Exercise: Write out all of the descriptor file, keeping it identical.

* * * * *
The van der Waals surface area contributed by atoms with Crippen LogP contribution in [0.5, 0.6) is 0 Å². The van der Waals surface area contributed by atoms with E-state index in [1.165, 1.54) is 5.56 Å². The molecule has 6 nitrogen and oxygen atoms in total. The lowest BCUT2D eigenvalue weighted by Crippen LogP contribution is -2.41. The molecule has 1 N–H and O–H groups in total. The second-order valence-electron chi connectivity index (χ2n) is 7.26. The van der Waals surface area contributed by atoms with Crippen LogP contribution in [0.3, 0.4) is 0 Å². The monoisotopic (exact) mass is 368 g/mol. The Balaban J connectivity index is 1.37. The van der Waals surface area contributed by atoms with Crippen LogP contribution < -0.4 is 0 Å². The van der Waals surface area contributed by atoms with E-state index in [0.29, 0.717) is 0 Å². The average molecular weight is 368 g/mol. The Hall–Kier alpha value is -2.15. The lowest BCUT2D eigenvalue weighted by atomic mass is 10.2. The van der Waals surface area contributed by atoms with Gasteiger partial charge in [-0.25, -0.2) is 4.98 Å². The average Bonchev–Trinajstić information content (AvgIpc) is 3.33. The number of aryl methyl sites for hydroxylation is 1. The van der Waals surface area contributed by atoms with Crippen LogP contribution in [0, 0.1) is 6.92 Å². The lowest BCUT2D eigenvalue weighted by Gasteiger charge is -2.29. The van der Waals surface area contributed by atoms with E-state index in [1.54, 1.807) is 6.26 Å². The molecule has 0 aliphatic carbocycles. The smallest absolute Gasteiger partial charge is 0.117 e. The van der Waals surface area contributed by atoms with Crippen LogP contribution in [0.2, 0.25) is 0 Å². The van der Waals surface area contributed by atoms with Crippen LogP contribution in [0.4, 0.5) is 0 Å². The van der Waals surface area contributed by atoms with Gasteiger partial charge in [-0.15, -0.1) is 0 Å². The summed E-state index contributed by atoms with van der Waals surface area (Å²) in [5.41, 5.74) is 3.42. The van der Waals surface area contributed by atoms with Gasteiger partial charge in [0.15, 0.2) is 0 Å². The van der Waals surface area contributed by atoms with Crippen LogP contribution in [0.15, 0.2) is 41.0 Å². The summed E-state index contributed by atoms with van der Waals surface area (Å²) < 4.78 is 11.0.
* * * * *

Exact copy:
The van der Waals surface area contributed by atoms with Crippen LogP contribution in [0.5, 0.6) is 0 Å². The van der Waals surface area contributed by atoms with E-state index in [1.165, 1.54) is 5.56 Å². The molecule has 6 nitrogen and oxygen atoms in total. The lowest BCUT2D eigenvalue weighted by Crippen LogP contribution is -2.41. The molecule has 1 N–H and O–H groups in total. The second-order valence-electron chi connectivity index (χ2n) is 7.26. The van der Waals surface area contributed by atoms with Crippen LogP contribution in [0.3, 0.4) is 0 Å². The monoisotopic (exact) mass is 368 g/mol. The Balaban J connectivity index is 1.37. The van der Waals surface area contributed by atoms with Crippen LogP contribution < -0.4 is 0 Å². The van der Waals surface area contributed by atoms with E-state index in [0.29, 0.717) is 0 Å². The average molecular weight is 368 g/mol. The Hall–Kier alpha value is -2.15. The lowest BCUT2D eigenvalue weighted by atomic mass is 10.2. The van der Waals surface area contributed by atoms with Gasteiger partial charge in [-0.25, -0.2) is 4.98 Å². The average Bonchev–Trinajstić information content (AvgIpc) is 3.33. The number of aryl methyl sites for hydroxylation is 1. The van der Waals surface area contributed by atoms with Crippen LogP contribution in [0, 0.1) is 6.92 Å². The lowest BCUT2D eigenvalue weighted by Gasteiger charge is -2.29. The van der Waals surface area contributed by atoms with E-state index in [1.54, 1.807) is 6.26 Å². The molecule has 0 aliphatic carbocycles. The smallest absolute Gasteiger partial charge is 0.117 e. The van der Waals surface area contributed by atoms with Crippen LogP contribution in [0.2, 0.25) is 0 Å². The van der Waals surface area contributed by atoms with Crippen LogP contribution in [0.4, 0.5) is 0 Å². The van der Waals surface area contributed by atoms with Gasteiger partial charge in [-0.15, -0.1) is 0 Å². The summed E-state index contributed by atoms with van der Waals surface area (Å²) in [5.41, 5.74) is 3.42. The van der Waals surface area contributed by atoms with Gasteiger partial charge in [0.15, 0.2) is 0 Å². The van der Waals surface area contributed by atoms with Crippen LogP contribution in [0.15, 0.2) is 41.0 Å². The summed E-state index contributed by atoms with van der Waals surface area (Å²) < 4.78 is 11.0.